Raise prices, tighten your belts or take the hit?
With the imminent increase to the National Living Wage, there have been a number of conflicting views on how this will effect businesses, employees and the hospitality industry as a whole.
So what exactly is going to change?
As of the 1st April 2016, all employees’ aged 25 or over and not in the first year of an apprenticeship will be legally entitled to be paid a minimum of £7.20 which is an increase of 50p.
The Government is also committed to increasing the National Living Wage every year, meaning that by 2020 the rate will be more than £9 per hour.
For those who see the glass half empty:
There is a fear that jobs could be lost due to organisations slimming down their workforces to save money or on the contrary, organisations will need to hike prices to make up the additional salary costs which will inevitably effect the consumer.
Another concern for organisations is the knock on effect the rise in National Living Wage may have with the rest of the workforce, as it is felt other employees may seek similar pay rises regardless of what they were earning beforehand.
For those who see the glass half full:
The National Living Wage could improve staff retention for low-skilled jobs and attract more people to consider a career in hospitality due to the higher pay rates.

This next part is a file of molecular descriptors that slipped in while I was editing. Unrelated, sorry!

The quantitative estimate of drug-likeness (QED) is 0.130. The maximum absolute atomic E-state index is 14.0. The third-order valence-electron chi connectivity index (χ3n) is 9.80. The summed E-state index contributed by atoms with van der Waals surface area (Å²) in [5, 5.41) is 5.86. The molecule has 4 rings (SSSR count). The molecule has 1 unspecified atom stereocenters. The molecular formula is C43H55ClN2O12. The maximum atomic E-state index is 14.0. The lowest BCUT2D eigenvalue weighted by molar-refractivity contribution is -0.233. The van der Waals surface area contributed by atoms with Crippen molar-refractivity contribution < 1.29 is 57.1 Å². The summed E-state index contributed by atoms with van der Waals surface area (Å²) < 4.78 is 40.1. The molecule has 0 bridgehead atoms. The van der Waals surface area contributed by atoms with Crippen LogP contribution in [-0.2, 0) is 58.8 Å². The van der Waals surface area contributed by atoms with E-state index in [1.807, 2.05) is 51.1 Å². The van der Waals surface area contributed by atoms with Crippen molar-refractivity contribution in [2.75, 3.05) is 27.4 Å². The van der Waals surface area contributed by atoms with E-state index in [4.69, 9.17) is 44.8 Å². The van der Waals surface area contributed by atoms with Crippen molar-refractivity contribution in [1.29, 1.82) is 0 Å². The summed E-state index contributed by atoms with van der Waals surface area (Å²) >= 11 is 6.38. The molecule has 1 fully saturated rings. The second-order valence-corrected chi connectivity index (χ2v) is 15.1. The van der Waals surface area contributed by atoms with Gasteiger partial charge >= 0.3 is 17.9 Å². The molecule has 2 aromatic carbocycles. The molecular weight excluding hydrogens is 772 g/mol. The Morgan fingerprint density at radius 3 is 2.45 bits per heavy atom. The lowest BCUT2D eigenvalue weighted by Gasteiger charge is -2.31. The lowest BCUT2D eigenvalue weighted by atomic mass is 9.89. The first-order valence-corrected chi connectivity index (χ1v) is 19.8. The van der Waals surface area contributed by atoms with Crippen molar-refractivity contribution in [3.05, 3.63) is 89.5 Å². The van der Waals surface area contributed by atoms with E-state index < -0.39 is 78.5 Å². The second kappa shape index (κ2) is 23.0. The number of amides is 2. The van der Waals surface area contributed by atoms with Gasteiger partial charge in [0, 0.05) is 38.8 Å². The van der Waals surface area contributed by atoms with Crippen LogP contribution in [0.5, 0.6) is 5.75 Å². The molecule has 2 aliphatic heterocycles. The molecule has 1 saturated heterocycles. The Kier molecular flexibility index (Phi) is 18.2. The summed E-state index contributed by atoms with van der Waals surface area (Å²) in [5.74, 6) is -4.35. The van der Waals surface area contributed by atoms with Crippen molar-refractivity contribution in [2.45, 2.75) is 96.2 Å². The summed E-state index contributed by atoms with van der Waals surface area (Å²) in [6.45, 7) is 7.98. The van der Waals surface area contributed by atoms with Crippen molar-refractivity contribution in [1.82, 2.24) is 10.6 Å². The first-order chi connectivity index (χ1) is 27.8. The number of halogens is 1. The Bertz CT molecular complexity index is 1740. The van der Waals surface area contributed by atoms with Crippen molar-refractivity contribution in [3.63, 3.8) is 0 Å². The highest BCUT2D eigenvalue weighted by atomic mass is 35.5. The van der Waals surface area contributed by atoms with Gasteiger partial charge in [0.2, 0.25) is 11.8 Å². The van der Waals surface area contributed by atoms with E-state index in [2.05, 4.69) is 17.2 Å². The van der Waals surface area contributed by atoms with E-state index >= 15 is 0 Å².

A Government spokesman has been quoted by the FT saying, “Factoring in the new national living wage, the OBR estimate that the cost to business will amount to just 1% of corporate profits. To offset this, the Government is cutting corporation tax to 18% while smaller firms will also have lower national insurance contributions.
For those sitting on the fence:
There is a feeling that higher wages could attract migrants, which on a positive note would increase the talent pool within the hospitality recruitment industry however this could have an adverse effect for Britain’s seeking employment within the industry as there would be increased competition.
The fact remains that the hospitality industry is estimated to see its wage bills increase by 3.4% by 2020, with over half of the sectors employees receiving a pay rise in this time and employers having to find an additional £1.1bn for wages in 2016 alone.
Are you prepared for the changes?
If you haven’t given the National Living Wage much thought, there’s still time as the changes only come into play on the 1 April 2016. The Department for Business, Innovation and Skills (BIS) has issued 4 simple steps to ensure you’re ready for the upcoming changes.National Living Wage